Review: Steve Lambert at Charlie James Gallery


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Steve Lambert gained considerable notoriety eight days after last November’s elections when he collaborated with a group called the Yes Men in publishing a politically progressive hoax edition of the New York Times, its banner headline declaring “Iraq War Ends.” The debut Los Angeles solo show for the New York-based artist at Charlie James Gallery includes video documentation of that work, as well as well-traveled intersections between art and advertising.

The fake but thoroughly convincing newspaper, complete with an accompanying website that remains live, was dated in the future: July 4, 2009. Like James Ensor, the 19th century Belgian visionary artist who painted an enormous canvas showing Christ entering Brussels a year after he finished the work, the newspaper embodied hope.


In addition to the Iraq “news,” the 14-page edition included fake stories about the nation embarking on a plan to build a “sane economy,” the indictment of President Bush on charges of treason and a mea culpa and pledge to quit writing from multiple-Pulitzer-Prize-winning columnist Thomas J. Friedman, who “admits” to having been “fundamentally wrong” on the war. The fake column is among his best.

These made-up stories had punch partly because, in the run-up to the Iraq invasion, the actual newspaper had published many pieces by reporter Judith Miller that later proved false. Lambert and his cohort concocted a kind of unbroken (if enlarged) loop, then cleverly continued the fiction in responses to credulous newsmen covering their hoax: No reporters seemed inclined to question their outlandish claim that 1.2 million copies of the faux paper had been distributed in New York and Los Angeles. (Imagine the cost! The pranksters made about 80,000 copies.) The short documentary video at the gallery is slyly, even scarily instructive.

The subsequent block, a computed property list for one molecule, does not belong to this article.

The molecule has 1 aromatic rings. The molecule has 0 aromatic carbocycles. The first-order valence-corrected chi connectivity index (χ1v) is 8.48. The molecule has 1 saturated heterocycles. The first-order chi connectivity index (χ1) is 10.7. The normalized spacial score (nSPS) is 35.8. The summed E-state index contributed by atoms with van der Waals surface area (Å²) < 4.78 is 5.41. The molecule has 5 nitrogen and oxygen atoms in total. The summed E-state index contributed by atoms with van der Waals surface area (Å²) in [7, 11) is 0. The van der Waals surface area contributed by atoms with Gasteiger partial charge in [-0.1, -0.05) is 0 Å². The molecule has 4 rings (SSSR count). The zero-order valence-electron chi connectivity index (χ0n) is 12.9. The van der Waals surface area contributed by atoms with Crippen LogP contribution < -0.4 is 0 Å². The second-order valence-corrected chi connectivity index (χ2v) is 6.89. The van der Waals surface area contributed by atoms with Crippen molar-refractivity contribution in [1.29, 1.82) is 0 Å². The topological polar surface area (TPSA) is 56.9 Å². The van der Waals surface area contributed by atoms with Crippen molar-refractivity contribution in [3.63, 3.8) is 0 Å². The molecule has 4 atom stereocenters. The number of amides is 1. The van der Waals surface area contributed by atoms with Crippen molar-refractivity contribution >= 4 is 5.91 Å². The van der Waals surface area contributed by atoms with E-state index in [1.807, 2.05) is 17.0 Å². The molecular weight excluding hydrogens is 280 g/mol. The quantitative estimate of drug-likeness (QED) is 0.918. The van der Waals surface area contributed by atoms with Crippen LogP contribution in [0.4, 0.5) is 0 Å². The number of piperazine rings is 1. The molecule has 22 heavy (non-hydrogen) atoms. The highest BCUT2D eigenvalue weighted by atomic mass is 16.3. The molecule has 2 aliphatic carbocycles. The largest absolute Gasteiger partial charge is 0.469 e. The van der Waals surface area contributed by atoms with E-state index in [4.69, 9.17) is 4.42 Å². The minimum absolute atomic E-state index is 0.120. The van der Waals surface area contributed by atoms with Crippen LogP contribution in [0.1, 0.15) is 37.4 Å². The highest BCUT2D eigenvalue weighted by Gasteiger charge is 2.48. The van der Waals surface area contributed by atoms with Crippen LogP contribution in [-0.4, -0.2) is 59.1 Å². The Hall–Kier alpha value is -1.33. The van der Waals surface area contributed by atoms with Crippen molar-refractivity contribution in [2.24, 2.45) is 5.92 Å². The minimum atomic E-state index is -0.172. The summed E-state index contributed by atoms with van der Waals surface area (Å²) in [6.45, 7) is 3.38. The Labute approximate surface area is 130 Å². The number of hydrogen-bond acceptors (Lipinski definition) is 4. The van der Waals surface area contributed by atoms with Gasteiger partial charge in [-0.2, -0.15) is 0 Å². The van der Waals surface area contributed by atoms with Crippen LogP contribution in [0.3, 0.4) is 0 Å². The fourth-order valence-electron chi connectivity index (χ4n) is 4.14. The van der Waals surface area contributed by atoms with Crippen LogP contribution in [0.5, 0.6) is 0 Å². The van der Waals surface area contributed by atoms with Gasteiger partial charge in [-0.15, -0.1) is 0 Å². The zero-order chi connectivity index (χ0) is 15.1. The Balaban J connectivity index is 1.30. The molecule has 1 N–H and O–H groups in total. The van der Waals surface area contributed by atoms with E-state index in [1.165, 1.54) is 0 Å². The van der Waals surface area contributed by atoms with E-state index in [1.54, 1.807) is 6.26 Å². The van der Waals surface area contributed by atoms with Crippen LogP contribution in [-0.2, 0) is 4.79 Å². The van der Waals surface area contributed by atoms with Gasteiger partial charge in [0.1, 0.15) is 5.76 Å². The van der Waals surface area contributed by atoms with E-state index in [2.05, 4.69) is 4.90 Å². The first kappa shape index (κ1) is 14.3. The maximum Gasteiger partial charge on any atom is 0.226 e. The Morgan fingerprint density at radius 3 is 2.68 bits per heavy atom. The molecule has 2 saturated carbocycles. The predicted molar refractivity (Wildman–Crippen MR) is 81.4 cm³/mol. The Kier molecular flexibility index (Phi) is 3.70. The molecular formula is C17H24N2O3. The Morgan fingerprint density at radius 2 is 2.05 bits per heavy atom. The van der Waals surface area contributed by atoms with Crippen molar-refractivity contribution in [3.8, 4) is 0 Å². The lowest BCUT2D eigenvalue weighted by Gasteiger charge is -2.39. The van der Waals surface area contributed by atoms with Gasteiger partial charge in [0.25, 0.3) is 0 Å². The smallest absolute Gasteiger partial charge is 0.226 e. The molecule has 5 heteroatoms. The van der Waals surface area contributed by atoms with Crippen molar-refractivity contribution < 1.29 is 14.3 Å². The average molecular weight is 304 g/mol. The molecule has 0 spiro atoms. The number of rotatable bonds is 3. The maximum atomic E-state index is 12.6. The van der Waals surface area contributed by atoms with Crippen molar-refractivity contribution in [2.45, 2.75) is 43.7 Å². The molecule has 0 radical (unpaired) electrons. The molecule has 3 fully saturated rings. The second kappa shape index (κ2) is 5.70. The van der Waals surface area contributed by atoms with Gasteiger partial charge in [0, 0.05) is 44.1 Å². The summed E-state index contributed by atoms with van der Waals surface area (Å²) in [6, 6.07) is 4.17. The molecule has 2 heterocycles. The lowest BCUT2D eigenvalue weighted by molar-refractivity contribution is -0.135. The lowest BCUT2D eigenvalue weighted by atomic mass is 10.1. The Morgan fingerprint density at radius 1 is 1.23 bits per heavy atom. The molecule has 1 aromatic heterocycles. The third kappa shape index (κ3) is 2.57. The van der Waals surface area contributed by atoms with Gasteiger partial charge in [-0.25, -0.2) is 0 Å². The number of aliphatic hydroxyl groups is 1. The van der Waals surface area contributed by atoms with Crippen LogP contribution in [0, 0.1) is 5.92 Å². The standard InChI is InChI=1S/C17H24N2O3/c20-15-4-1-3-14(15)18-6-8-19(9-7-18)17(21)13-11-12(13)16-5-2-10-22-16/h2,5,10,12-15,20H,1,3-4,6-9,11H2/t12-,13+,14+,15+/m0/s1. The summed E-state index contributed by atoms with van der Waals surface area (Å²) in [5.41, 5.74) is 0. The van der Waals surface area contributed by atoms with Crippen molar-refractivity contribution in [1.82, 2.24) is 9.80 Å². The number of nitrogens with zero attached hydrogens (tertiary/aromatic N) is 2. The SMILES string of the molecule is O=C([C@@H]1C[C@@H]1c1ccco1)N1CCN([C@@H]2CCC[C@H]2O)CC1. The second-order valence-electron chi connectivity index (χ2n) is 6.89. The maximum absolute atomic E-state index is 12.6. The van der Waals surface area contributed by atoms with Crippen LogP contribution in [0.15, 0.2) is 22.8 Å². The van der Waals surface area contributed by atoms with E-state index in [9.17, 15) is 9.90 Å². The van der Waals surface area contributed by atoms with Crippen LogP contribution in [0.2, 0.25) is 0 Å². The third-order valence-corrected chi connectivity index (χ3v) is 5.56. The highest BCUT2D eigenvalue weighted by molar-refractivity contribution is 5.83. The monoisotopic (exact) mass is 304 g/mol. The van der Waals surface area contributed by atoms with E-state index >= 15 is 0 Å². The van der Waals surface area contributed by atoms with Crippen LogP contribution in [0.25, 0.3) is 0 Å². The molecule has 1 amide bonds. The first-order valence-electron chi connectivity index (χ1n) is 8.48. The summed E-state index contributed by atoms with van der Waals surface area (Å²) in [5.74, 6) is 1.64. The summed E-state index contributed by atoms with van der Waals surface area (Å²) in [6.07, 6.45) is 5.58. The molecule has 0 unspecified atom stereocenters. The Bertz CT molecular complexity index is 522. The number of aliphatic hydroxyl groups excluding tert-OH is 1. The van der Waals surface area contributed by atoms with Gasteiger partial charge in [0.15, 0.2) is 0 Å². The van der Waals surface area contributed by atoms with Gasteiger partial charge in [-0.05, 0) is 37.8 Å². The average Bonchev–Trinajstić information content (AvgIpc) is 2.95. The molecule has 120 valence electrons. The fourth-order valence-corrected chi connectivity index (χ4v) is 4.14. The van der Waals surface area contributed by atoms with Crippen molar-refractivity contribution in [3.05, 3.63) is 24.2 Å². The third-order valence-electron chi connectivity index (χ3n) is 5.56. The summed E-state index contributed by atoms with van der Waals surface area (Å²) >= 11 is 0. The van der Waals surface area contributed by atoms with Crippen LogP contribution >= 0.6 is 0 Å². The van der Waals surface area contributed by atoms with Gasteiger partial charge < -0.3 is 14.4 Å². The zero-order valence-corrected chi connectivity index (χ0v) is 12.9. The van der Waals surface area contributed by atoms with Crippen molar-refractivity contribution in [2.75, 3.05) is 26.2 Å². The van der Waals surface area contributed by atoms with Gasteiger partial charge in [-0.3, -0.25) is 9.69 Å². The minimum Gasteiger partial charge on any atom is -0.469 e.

Most of the show consists of fabricated commercial signs with flashing lightbulbs, giving the space a carnival (or used-car lot) flair. Lambert’s nine cheeky advertisements promise “Money Laundered,” offer “Everything You Want — Right Now” and invite visitors to “Park and Spend.” The work’s intense cynicism about consumption is glum and ultimately misplaced, although the refusal to exempt art from the process is at least ingenuous.

The strongest element of the exhibition is the group of signs commercially painted on the gallery’s storefront window at the artist’s behest. They give the art space the look of a discount emporium — a witty frame for the once-bullish art market’s currently bearish hibernation.

Loosely recalling Claes Oldenburg’s landmark Pop extravaganza “The Store,” from 1961, the commercial come-on in soon-to-be-washed-out paint on glass replaces absolute cynicism with healthy skepticism. The best one visually yells, “Limited Time Offer — this art won’t last!,” a warning that can be read in a variety of productive ways.

— Christopher Knight

Charlie James Gallery, 975 Chung King Road, Chinatown, (213) 687-0844. Through June 6. Closed Sundays through Tuesdays.


Top: Steve Lambert’s ‘Everything You Want, Right Now!’; bottom: ‘Money Laundered.’ Credit: Charlie James Gallery